Ian Maleney

Time and date

Friday 19 July 2019

11:30 am


Bantry Bookshop

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Ian Maleney’s precise and poignant debut Minor Monuments is part memoir and part exploration; a journey around his grandfather, John Joe, and his home-place in the rural midlands.

Admission: Free

“I want to be from that place, and only that place; to be of those people, and only those people. I want to speak and be understood; to think along their lines. When everything around me seems arbitrary and directionless, when I have no idea what I’m doing, I dream of a great chain with a solid iron weight at the end, descending into the black. In writing towards my parents and my grandparents, in writing about the place where they live, I attempt to take them inside myself again, as it was when I was a child, when I knew nothing else. But writing does not grant me that kind of intimacy; writing, in the end, keeps us apart.”


What is it that binds us to others and to ourselves? If we can no longer remember, then how can we remember who we are? Once we leave the house we call home, are we ever truly able to return to that place, which we have recreated in our imagination? The local landmarks, physical and sensory, form the context for the 12 essays in Minor Monuments, which orbits the slow, inexorable deterioration of John Joe’s health as Alzheimer’s makes its unstoppable progress.

Set around a small family farm on the edge of a Boora bog, a few miles from the river Shannon, Minor Monuments is a collection of essays unfolding from the landscape of the Irish midlands. Taking in the physical and philosophical power of sound and music, and the rippling effects of Alzheimer’s disease on a family, these dozen essays question the nature of home, memory and the complex nature of belonging.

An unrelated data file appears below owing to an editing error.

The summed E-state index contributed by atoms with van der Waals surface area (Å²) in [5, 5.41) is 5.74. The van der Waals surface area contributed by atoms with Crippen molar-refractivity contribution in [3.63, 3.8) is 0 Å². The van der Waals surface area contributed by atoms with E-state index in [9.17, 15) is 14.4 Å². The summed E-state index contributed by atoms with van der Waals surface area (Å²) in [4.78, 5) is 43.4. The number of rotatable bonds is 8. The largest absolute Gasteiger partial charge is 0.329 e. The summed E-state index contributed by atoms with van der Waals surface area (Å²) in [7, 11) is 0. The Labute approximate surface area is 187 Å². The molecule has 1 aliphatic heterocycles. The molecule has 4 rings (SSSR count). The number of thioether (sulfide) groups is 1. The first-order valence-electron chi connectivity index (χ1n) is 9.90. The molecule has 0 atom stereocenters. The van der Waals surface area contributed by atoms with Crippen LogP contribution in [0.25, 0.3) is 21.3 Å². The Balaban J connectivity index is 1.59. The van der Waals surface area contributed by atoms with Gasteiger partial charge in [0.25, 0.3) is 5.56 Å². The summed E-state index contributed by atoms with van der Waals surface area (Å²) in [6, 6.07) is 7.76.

“What an exquisite and carefully wrought book.” Max Porter

“Beautifully poised between the vivid recollection of experience and subtle reflections on the nature of memory itself. Ian Maleney writes with both a poetic serenity and a starting immediacy, a combination as rare as it is absorbing. His is an original voice.” Fintan O’Toole

“During the final two or three years of his life, I made many surreptitious recordings of John Joe as he sat by the fire. He was in the process of forgetting almost everything he’d ever known. He was fading out of the world and I wanted to record whatever it was he might say before it was too late…” Ian began to think about Minor Monuments when his grandfather was dying. “I wrote it after he died. When he passed, I realised that something which had been permanent in my life to that point was gone, and that something quite important to me had come to an end. I wrote to figure out how I felt about home, about family, and about myself. I wrote so I could better understand the illness my grandfather lived with, and so I could describe the experiences of my family in a way that made sense to me.


Drawing on the works of artists like Seamus Heaney, John Berger, Joan Didion and Brian Eno, Ian examines how certain ways of listening and looking might bring us closer to each other, or keep us apart. Minor Monuments is a thought-provoking and quietly devastating meditation on family.



Ian Maleney

Ian Maleney was born and raised in Co. Offaly. He works in Dublin as a freelance arts journalist, primarily for the Irish Times, and as the online editor at the Stinging Fly. His essays have been...

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